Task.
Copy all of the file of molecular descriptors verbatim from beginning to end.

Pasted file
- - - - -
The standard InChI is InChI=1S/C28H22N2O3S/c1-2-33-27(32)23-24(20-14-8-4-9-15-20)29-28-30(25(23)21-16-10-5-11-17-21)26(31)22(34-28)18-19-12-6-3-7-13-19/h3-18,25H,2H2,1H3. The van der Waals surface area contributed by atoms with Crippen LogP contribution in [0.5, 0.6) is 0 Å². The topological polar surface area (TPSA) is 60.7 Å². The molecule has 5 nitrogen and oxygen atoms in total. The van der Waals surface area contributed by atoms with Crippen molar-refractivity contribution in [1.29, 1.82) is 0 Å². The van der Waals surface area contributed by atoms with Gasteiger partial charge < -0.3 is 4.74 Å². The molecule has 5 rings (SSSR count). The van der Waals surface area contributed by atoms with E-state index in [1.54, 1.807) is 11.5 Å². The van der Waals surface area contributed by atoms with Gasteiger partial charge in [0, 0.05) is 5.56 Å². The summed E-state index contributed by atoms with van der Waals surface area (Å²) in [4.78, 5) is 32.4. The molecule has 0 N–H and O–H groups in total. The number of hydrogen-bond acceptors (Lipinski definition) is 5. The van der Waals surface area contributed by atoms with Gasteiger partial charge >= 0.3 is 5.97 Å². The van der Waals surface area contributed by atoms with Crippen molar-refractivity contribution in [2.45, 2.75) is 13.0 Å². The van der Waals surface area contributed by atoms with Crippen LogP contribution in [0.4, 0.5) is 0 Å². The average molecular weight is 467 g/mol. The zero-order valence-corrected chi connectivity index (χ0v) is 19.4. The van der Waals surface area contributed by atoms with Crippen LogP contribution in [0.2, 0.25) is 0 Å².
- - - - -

The standard InChI is InChI=1S/C28H22N2O3S/c1-2-33-27(32)23-24(20-14-8-4-9-15-20)29-28-30(25(23)21-16-10-5-11-17-21)26(31)22(34-28)18-19-12-6-3-7-13-19/h3-18,25H,2H2,1H3. The van der Waals surface area contributed by atoms with Crippen LogP contribution in [0.5, 0.6) is 0 Å². The topological polar surface area (TPSA) is 60.7 Å². The molecule has 5 nitrogen and oxygen atoms in total. The van der Waals surface area contributed by atoms with Crippen molar-refractivity contribution in [1.29, 1.82) is 0 Å². The van der Waals surface area contributed by atoms with Gasteiger partial charge < -0.3 is 4.74 Å². The molecule has 5 rings (SSSR count). The van der Waals surface area contributed by atoms with E-state index in [1.54, 1.807) is 11.5 Å². The van der Waals surface area contributed by atoms with Gasteiger partial charge in [0, 0.05) is 5.56 Å². The summed E-state index contributed by atoms with van der Waals surface area (Å²) in [4.78, 5) is 32.4. The molecule has 0 N–H and O–H groups in total. The number of hydrogen-bond acceptors (Lipinski definition) is 5. The van der Waals surface area contributed by atoms with Gasteiger partial charge >= 0.3 is 5.97 Å². The van der Waals surface area contributed by atoms with Crippen molar-refractivity contribution in [2.45, 2.75) is 13.0 Å². The van der Waals surface area contributed by atoms with Crippen LogP contribution in [0.4, 0.5) is 0 Å². The average molecular weight is 467 g/mol. The zero-order valence-corrected chi connectivity index (χ0v) is 19.4. The van der Waals surface area contributed by atoms with Crippen LogP contribution in [0.2, 0.25) is 0 Å².